Carter Gordon says he was “sad” to see Eddie Jones depart as Wallabies coach late last month, but the rising 22-year-old believes he – and the entire wider squad – will be better for their tough World Cup campaign.
There was deep concern from some quarters that the mental scarring from the Wallabies’ World Cup flop, where they missed the knockout stage for the first time, would be a dent too difficult to come back from.
World Cup-winning Wallabies playmaker Michael Lynagh, who presented jerseys to the group throughout the tournament in September, was one high-profile Australian figure who opened up on the tale of woes and said he was fearful the psychological damage could be devastating.
“My overriding emotion is one of sadness,” Lynagh said on BBC’s Rugby Union Daily podcast. “Australia really hasn’t fired a shot at this World Cup and it’s really disappointing.
“I feel for the players. They’re not bad players and they’ve worked really hard but when they get out on the field it just doesn’t seem to click for them.
“I feel the way this has gone there’s going to be a few of them that might struggle to get over this experience. I hope not.”
Jones’ departure was as dramatic and headline-grabbing as his remarkable return in January.
Right from the outset, the veteran coach was impressed by Gordon who, without Matt To’omua alongside him or James O’Connor before that, managed to grab the bull by the horns and lead the Rebels around and show his worth.
His fine form led him to be picked for an early April camp, before earning selection for The Rugby Championship.
By the third and final TRC Test and opening Bledisloe fixture it was Gordon who had been thrust in at fly-half, with Quade Cooper demoted.
Then Cooper was thrown to the trash heap, as Jones all in on Gordon and Ben Donaldson to be the two playmakers at the World Cup.
It was a remarkable and, ultimately, costly call as both young 10s struggled to stand up to the pressure of playing on the world stage. All the while, Cooper and Bernard Foley, who was picked for Australia A twice in 2023, were forced to watch from the sidelines.
Despite the tough campaign, which ended with playmaker missing their final pool match because of a knee-injury, Gordon said the group could rise from the ashes.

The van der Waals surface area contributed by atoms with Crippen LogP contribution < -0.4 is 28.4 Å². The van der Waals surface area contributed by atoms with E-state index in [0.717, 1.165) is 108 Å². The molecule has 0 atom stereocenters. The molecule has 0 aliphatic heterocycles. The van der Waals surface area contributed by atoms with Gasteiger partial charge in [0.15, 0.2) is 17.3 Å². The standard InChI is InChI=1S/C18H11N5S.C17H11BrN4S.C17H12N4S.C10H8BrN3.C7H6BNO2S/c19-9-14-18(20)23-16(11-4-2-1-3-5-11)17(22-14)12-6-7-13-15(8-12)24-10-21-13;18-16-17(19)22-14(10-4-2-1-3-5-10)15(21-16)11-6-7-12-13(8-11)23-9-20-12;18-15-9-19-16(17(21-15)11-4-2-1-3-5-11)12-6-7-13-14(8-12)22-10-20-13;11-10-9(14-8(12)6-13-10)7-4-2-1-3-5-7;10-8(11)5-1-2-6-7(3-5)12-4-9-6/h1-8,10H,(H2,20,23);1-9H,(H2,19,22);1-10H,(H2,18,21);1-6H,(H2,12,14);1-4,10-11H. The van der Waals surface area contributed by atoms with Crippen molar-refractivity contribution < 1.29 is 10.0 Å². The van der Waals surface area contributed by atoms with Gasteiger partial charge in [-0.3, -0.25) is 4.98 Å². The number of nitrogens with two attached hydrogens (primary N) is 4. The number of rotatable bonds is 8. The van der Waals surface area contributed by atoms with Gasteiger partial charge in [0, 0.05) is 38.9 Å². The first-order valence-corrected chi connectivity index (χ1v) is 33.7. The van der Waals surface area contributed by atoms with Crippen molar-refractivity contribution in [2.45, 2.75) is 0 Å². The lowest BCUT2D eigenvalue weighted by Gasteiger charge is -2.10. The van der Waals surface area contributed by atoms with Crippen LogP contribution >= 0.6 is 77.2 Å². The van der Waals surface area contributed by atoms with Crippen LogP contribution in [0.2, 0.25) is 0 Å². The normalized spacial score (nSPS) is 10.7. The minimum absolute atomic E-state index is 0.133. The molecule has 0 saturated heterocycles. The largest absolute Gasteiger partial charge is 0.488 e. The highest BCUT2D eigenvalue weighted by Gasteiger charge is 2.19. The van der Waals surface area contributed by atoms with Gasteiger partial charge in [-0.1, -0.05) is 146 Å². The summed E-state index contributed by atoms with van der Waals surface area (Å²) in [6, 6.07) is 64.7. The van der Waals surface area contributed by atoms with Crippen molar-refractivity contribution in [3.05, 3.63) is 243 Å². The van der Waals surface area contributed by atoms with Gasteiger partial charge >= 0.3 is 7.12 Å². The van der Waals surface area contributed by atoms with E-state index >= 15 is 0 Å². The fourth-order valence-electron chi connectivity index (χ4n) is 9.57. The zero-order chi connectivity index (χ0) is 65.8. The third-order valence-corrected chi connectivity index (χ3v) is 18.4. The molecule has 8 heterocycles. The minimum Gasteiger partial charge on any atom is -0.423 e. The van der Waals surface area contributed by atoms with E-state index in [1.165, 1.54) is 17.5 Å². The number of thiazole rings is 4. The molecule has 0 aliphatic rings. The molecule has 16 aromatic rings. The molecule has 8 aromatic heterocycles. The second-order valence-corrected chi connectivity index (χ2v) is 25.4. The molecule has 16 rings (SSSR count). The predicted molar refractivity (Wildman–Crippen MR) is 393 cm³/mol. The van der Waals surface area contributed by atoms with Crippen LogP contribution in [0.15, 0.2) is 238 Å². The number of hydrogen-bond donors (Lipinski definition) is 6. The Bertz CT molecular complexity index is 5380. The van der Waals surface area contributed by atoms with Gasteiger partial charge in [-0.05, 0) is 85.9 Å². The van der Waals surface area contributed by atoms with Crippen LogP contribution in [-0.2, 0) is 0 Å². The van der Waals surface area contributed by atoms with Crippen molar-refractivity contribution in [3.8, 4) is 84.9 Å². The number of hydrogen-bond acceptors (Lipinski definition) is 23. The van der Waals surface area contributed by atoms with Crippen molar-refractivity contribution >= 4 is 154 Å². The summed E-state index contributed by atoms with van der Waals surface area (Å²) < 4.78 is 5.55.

“Absolutely,” Gordon told the Daily Telegraph.
“We did take a lot away from France and the World Cup.
“It’s a young group. I think we’ve just soaked in a lot of that information and we’ll be better for it and we’ll take those leanings into the new year.”
His Wallabies teammate Jordan Petaia agreed.
“Obviously a disappointing World Cup,” he said.
“But you can only really improve from that and grow.
“As Carter said, it’s a young group so the boys will pick up a lot of experience from that campaign and take it forward into the next.”
History shows that World Cup champions can go from chumps to champs quickly.
Australia (1999), England (2003), South Africa (2007) and New Zealand (2011) all won the World Cup after being eliminated in the quarter-finals at the previous edition.
Like the Wallabies this year, it was England who was the laughingstock of international rugby after failing to progress out of the pool stage.
Four years later and Jones’ England put behind them a tough 18 months to make the World Cup final in Japan.
Going back 20 years, Jonny Wilkinson was the man at the centre of England’s World Cup triumph over the Wallabies in extra time.
Five years earlier in 1998, Wilkinson’s English side were hammered 76-0 in Brisbane.
Yet, the rocky start to his career with England didn’t do the terminal damage some fear it might for Gordon after his first year of international rugby.
“The World Cup’s always been the pinnacle of rugby,” Gordon said.
“Obviously, that was my first one so I learned a lot there.
“Just to experience rugby in France with the massive crowds, that really excites me and definitely the other boys to get the World Cup back.”
While Jones won’t coach the Wallabies ever again, the core of the group that he selected will.
Indeed, Jones’ squad was the youngest competing in France with only five players from the 33-man World Cup squad over 30. It was also the youngest Wallabies squad to go to a World Cup since 1991.
Despite most Australians left filthy at the way Jones walked out on Australia and his links to Japan, Gordon said he was “sad” to see Jones go.
“I haven’t spoken to him since he’s resigned but he was unreal for me,” Gordon said.
“Obviously, he was the one who kind of went out on a limb and backed me right from the start so I’m really grateful for what he did there.
“I definitely learnt a lot from him this year. I’m obviously sad to see him go.”
Gordon, a scratch golfer who played at the pro-am of the Australian PGA at Royal Queensland, said he was back training with the Rebels after his knee-injury on the eve of the Wallabies’ win over Portugal.
“The knee’s good,” he said.
“I’ve had four weeks off, completely no running or anything like that. I just wanted to see whether it would heal on its own and it did, which it hasn’t.
“So I’m back into training now and pretty much able to do everything and anything I want to and it hasn’t flared up or caused me any trouble since so it’s good.”